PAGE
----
Other surprise celebrities include Kate Ceberano, as the savvy Bloody Mary, and Eddie Perfect, as Luther Billis, who also has eyes for Forbush.
I have to say all sounded better after intermission. Ceberano’s always attractive voice sounded uncharacteristically constricted to begin with; mind you, even for a performer as distinguished and experienced as she, stepping onto an OA stage must’ve been quite a leap. On the strength of the first half, I was unconvinced of her vocal suitability for the role, but the second redeemed her entirely and shiningly, as well as director Bartlett Sher’s casting decisions. Thoroughly consistent though (and somewhat surprising, given she’s first and foremost a singer) was her engaging theatricality. Audience reaction was uninhibited; it was clear they were impressed.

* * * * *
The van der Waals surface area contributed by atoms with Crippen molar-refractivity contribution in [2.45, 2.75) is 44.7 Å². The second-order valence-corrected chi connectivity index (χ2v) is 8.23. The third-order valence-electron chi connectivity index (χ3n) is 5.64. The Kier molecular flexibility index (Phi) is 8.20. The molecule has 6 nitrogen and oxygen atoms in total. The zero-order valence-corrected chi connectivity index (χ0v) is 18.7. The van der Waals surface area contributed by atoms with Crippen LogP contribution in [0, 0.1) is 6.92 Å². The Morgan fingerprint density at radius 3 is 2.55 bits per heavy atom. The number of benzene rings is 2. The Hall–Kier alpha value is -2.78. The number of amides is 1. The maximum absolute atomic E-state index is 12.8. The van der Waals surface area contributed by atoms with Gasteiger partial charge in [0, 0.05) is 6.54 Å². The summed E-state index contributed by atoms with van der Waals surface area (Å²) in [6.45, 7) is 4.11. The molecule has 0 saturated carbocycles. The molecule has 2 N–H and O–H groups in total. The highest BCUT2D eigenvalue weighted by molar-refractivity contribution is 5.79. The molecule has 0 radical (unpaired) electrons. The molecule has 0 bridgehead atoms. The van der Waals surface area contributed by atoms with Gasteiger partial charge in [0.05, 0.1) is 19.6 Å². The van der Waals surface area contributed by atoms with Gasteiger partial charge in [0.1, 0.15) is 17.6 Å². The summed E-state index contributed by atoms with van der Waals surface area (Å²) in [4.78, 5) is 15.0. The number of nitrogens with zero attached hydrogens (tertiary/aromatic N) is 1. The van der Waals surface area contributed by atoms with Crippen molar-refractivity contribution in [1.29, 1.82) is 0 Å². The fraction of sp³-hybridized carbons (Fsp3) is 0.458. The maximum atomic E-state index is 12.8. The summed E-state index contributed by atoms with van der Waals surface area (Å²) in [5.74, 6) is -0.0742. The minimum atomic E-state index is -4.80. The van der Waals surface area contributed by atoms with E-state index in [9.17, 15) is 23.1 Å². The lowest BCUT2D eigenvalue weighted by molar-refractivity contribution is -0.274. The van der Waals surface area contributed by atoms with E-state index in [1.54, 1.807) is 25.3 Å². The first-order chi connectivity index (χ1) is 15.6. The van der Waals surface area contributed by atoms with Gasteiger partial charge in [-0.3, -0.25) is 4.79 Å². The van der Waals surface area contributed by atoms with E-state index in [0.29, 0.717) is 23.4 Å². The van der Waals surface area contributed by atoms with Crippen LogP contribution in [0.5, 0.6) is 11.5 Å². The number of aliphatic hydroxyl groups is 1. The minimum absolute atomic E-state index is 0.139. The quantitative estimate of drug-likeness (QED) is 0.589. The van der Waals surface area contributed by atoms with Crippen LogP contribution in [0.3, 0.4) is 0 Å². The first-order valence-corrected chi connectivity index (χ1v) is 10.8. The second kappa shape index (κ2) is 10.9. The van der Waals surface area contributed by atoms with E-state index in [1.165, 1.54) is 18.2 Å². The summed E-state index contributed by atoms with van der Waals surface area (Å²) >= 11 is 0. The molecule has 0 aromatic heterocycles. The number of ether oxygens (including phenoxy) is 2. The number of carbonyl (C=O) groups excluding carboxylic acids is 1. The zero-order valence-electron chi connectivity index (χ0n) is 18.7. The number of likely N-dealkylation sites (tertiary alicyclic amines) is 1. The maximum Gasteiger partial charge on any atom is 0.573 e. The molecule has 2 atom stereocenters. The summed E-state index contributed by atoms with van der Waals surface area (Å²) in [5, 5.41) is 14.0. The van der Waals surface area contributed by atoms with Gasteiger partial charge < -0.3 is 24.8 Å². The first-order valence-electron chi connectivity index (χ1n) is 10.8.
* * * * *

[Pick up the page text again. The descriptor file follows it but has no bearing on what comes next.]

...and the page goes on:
I probably harboured similar doubts about Perfect’s relativity. Certainly, his rasping, hard-edged tone, borne of the throat, starkly contrasts with the operatic singers’ chest voices. For all the presence and imprimatur of these stars, however, it was Lieutenant Joseph Cable’s (Daniel Koek’s) dreamy tenor that stole the show, from where I sat.
Neither Michael Yeargan’s sets, Donald Holder’s lighting, or Scott Lehrer’s sound really came into their own until late in the show, either. Up until a certain point, I found all of those more than a little predictable and pedestrian; probably a case of either (or both) the Lincoln Center or OA treading a conservative line in deference to the demographics and psychographics of the market it surmised. There’s plenty of pragmatic argument that can be advanced in favour of such considerations, but I would’ve like to have seen the odd rabbit, perhaps, pulled out of the odd hat.